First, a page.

Spring fever set in for the first time in years during the intense California winter of 2017. The five-year drought brought inconsequential rainstorms along with freakish heat waves reaching 80 degrees in January. But not this year! Where I live in the North Bay, local streams flow right through small towns and with each epic storm, shop keepers and residents alike stockpiled sandbags. It was scary and exciting at the same time to experience a “real” winter again; one that made me hopeful that apricot trees were getting the roughly 800 chill hours below 45 degrees they require to set strong buds. I put visits to the South Bay orchards on hold until the first glimmer of spring.
In February, I took another step along the path to create my cookbook, “For the Love of Apricots” and enrolled in a Stanford Continuing Education evening course on cookbook writing. Stanford alumna Tori Ritchie taught the class and shared generously from her deep experience with recipe development, cookbook writing and publishing. We bonded over the memory of attending Stanford when orchards were still close by, giving more meaning to its endearing name “the Farm”.
One evening, the class discussion focused on publishing trends and the emphasis placed on building a social media “platform” to demonstrate interest in an author’s topic. Amanda Frederickson joined us to talk about her success with Instagram cooking videos that attract thousands of visitors to her site. Inspired, I began to dabble with a few recipe videos myself. Here’s my first attempt — I’d love to know what you think so please leave a comment and follow me on Instagram @loveapricots! The complete Bacon Wrapped Apricots recipe is here.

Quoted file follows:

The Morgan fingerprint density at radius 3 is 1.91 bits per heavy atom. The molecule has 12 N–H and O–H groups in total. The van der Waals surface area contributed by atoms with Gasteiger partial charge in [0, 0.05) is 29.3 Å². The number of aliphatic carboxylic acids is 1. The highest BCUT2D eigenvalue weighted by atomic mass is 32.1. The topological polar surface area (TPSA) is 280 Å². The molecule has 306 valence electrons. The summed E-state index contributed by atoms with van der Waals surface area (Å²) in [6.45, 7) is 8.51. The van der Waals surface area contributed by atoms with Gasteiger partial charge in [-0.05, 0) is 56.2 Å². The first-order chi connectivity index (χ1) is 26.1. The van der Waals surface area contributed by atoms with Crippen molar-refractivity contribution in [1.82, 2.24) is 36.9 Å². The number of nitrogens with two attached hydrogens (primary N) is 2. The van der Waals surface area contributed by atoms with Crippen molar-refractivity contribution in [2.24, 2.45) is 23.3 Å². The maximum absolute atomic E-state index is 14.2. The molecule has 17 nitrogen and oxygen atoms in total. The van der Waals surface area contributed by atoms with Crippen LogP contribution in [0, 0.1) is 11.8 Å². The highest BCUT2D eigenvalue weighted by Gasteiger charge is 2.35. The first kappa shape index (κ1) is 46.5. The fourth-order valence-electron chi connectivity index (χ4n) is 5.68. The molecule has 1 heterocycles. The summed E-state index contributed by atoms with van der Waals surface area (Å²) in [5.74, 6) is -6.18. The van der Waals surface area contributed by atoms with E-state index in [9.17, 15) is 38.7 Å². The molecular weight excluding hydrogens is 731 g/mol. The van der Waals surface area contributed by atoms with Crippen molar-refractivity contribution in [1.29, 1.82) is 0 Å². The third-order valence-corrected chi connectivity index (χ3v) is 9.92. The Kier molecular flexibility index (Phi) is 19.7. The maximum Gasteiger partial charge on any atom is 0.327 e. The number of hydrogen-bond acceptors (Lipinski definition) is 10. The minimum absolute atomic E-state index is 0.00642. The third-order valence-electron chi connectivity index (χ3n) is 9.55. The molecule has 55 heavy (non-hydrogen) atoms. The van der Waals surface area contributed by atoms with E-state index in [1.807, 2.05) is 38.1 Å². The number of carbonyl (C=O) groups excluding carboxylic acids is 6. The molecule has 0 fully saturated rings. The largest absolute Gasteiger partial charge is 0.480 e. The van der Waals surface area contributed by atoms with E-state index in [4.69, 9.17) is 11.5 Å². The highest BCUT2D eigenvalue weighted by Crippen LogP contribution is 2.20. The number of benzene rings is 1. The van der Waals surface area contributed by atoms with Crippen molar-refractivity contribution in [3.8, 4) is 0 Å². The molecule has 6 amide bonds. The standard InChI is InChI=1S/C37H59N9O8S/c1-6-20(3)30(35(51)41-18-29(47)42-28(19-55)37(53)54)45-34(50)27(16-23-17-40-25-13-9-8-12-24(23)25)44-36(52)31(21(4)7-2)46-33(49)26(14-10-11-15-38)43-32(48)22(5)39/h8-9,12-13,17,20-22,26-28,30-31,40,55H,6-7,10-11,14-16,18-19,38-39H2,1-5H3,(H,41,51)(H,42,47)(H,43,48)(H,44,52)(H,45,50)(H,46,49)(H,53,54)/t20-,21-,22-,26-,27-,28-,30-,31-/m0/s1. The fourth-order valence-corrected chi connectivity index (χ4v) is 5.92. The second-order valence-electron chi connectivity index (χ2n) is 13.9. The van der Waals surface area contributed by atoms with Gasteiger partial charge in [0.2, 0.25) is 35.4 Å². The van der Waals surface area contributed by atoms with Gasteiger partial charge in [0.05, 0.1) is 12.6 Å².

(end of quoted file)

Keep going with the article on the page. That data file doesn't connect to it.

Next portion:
The stormy weather also gave me time to prepare for an invitation from a Cupertino women’s club to talk about my Apricot cookbook project. I wove a presentation together on the themes of my love of apricots, personal memories of growing up in the Santa Clara Valley, and the history of the Valley of Heart’s Delight. I also brought a bouquet of apricot cuttings in early bloom and Apricot Bar cookies to share with the club members.
It felt like a real homecoming to meet these women, most of whom grew up in the heart of the Santa Clara Valley at a time when the fruit orchards were the foundation of the local economy. After my talk, they shared their stories of picking ‘cots as kids (for 50 cents a bucket), cutting them for drying, baking pies, making jam and other apricot delights with their families. One woman vividly described a “blossom tour” she took in the spring of 1955 on a small plane, flying over the Valley when it was white-washed with blossoms. I loved hearing their memories, describing a world that I arrived in time to enjoy as a child and then mourned its loss as an adult. It was a joyful exchange and I was delighted when they shared a few of their treasured apricot recipes with me. Naturally, they asked me “When can we buy the cookbook?”, to which I smiled and said, “ASAP…2017?”
Spring arrived just in time for the Saratoga Blossom Festival, with warm temperatures and orchard blooms spreading out above a thick carpet of wild mustard. In 1900, the Saratoga Blossom Festival was created after a long drought ended to celebrate the coming harvest. It continued for over 40 years, gaining an international reputation until it ended abruptly with WWII. Five years ago, the Saratoga Heritage Foundation revived the Festival and this year,nearly 4,000 people came to enjoy the City’s blossoming orchard and many cultural attractions.